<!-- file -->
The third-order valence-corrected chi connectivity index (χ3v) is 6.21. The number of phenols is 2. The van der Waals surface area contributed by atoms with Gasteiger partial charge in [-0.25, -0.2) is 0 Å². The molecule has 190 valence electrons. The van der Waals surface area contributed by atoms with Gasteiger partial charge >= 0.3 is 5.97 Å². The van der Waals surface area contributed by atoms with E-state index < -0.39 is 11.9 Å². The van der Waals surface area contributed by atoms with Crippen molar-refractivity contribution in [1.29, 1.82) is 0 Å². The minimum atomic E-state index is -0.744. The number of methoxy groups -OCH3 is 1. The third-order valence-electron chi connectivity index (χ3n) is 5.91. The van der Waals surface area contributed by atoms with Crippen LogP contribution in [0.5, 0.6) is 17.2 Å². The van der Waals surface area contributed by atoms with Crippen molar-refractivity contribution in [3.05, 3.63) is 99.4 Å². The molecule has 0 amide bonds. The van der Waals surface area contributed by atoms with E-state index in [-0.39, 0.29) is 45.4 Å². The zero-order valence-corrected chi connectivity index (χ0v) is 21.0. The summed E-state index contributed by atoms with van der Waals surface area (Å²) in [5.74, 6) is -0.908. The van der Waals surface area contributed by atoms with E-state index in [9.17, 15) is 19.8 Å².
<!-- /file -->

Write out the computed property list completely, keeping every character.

The third-order valence-corrected chi connectivity index (χ3v) is 6.21. The number of phenols is 2. The van der Waals surface area contributed by atoms with Gasteiger partial charge in [-0.25, -0.2) is 0 Å². The molecule has 190 valence electrons. The van der Waals surface area contributed by atoms with Gasteiger partial charge >= 0.3 is 5.97 Å². The van der Waals surface area contributed by atoms with E-state index < -0.39 is 11.9 Å². The van der Waals surface area contributed by atoms with Crippen molar-refractivity contribution in [1.29, 1.82) is 0 Å². The minimum atomic E-state index is -0.744. The number of methoxy groups -OCH3 is 1. The third-order valence-electron chi connectivity index (χ3n) is 5.91. The van der Waals surface area contributed by atoms with Crippen LogP contribution in [0.5, 0.6) is 17.2 Å². The van der Waals surface area contributed by atoms with Crippen molar-refractivity contribution in [3.05, 3.63) is 99.4 Å². The molecule has 0 amide bonds. The van der Waals surface area contributed by atoms with E-state index in [-0.39, 0.29) is 45.4 Å². The zero-order valence-corrected chi connectivity index (χ0v) is 21.0. The summed E-state index contributed by atoms with van der Waals surface area (Å²) in [5.74, 6) is -0.908. The van der Waals surface area contributed by atoms with E-state index in [9.17, 15) is 19.8 Å².